Negotiations towards the Global Biodiversity Framework (GBF), which pursues a 2050 Vision for a world living in harmony with nature, are in the final stage before adoption at COP15 of the Convention on Biological Diversity (CBD) in December 2022.
Amongst the many elements still under negotiation is the wording of the mission for the GBF. There are five alternative wordings, of which three have reference to a nature-positive world.
Language is never neutral, and language in international conventions relies on a long history of politics, compromises, and negotiated definitions. Any newly conceived language should be closely scrutinised:
- What does it look like?
- What does it mean?
- How will it be measured?
- Who is supporting it?
- Will it benefit some groups over others, or will it deliver equity and justice for all?
What does it look like?
The Informal Group on the post-2020 GBF has proposed streamlined text wherein the term ‘nature positive world’ is placed as alternative text to the text ‘to put nature on a path to recovery’. The term ‘nature positive’ is also used in Targets 18, 19.1 and Section H.
What does ‘nature positive’ mean?
The term nature positive sounds good, but its meaning remains unclear in the context of the CBD.
There are various definitions for nature positive, all variations on this one:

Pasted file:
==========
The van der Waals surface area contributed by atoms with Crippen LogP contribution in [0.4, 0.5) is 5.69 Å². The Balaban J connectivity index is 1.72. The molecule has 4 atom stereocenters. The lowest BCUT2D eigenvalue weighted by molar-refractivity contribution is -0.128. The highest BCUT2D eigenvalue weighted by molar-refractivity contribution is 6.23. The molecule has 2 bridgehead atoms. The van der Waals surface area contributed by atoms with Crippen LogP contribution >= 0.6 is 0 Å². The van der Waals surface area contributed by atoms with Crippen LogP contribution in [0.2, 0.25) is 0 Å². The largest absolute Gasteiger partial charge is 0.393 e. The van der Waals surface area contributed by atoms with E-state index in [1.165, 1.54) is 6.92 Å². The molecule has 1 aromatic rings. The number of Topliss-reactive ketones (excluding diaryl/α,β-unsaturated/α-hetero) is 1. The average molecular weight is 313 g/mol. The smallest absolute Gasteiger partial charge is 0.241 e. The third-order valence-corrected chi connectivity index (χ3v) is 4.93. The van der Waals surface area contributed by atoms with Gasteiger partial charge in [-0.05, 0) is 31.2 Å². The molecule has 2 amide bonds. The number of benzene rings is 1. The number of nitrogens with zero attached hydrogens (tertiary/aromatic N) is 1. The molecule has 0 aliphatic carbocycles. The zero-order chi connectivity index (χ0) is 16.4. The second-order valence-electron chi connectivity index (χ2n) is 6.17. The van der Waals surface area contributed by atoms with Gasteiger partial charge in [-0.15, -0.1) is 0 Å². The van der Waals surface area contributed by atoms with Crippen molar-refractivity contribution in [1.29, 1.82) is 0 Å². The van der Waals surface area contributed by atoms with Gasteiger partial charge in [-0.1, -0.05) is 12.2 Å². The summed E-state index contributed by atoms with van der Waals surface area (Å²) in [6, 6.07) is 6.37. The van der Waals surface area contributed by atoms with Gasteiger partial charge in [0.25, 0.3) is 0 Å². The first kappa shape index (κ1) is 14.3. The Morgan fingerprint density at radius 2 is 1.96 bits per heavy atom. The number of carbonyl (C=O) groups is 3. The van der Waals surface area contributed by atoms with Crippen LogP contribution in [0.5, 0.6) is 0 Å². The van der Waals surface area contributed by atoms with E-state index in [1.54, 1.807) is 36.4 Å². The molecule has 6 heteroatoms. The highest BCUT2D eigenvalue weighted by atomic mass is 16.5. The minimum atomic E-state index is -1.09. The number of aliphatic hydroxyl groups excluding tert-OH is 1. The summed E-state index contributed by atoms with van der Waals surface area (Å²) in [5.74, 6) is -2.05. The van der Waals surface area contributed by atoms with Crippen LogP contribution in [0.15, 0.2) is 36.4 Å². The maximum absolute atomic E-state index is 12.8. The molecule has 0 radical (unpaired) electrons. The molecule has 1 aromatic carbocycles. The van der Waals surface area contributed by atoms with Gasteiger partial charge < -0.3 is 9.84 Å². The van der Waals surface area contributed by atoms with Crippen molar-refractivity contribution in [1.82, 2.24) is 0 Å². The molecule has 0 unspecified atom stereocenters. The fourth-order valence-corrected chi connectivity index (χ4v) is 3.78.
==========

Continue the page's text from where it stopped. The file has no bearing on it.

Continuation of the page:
Nature-positive is the term used to describe a world where nature – species and ecosystems – is being restored and is regenerating rather than declining.
‘Nature’ can be many things which are not biodiverse but do have ‘natural elements’, such as a monoculture plantation which lacks ecosystem diversity but is still called ‘nature’ by many.
‘Positive’ is even more ambiguous and is related to other concepts such as ‘net gain’ and ‘no net loss’. The documents explaining the Nature Positive concept make it clear that these are indeed the basis of the proposal.
The CBD text does not define ‘nature’. In contrast, ‘biological diversity (or biodiversity) is clearly defined, and includes ecosystems and habitats, species and communities, and genes and genetic material. These all play important social, scientific or economic roles .
No Net Loss and Net Gain
A ‘net’ approach implies that it’s acceptable to keep losing elements of nature (e.g. carbon or biodiversity) as long as losses are compensated elsewhere (often, later on).
There are several problems with this approach:
- It fails to account for the losses of ecosystem functions and the benefits they provide to the human and more-than-human world.
- It presupposes that one can compensate one type of ecosystem, species, or even sacred grounds for Indigenous Peoples for another, ignoring the uniqueness of each of them, as well as their multiple biodiversity values, as identified by IPBES. When protecting biodiversity, it is nonsensical to suggest we can offset the loss of one species with another, or that we can replace the destruction of one habitat or ecosystem with another.
- It promotes the financialisation of nature, as these offsets commodify nature by putting an economic value on it, to be traded in markets.
- In climate policies, the term ‘net zero’ has justified carbon offsetting schemes that have delayed the urgent decarbonization of our economies and given an easy way out for polluters to keep emitting at current levels.
How will we measure ‘nature positive’?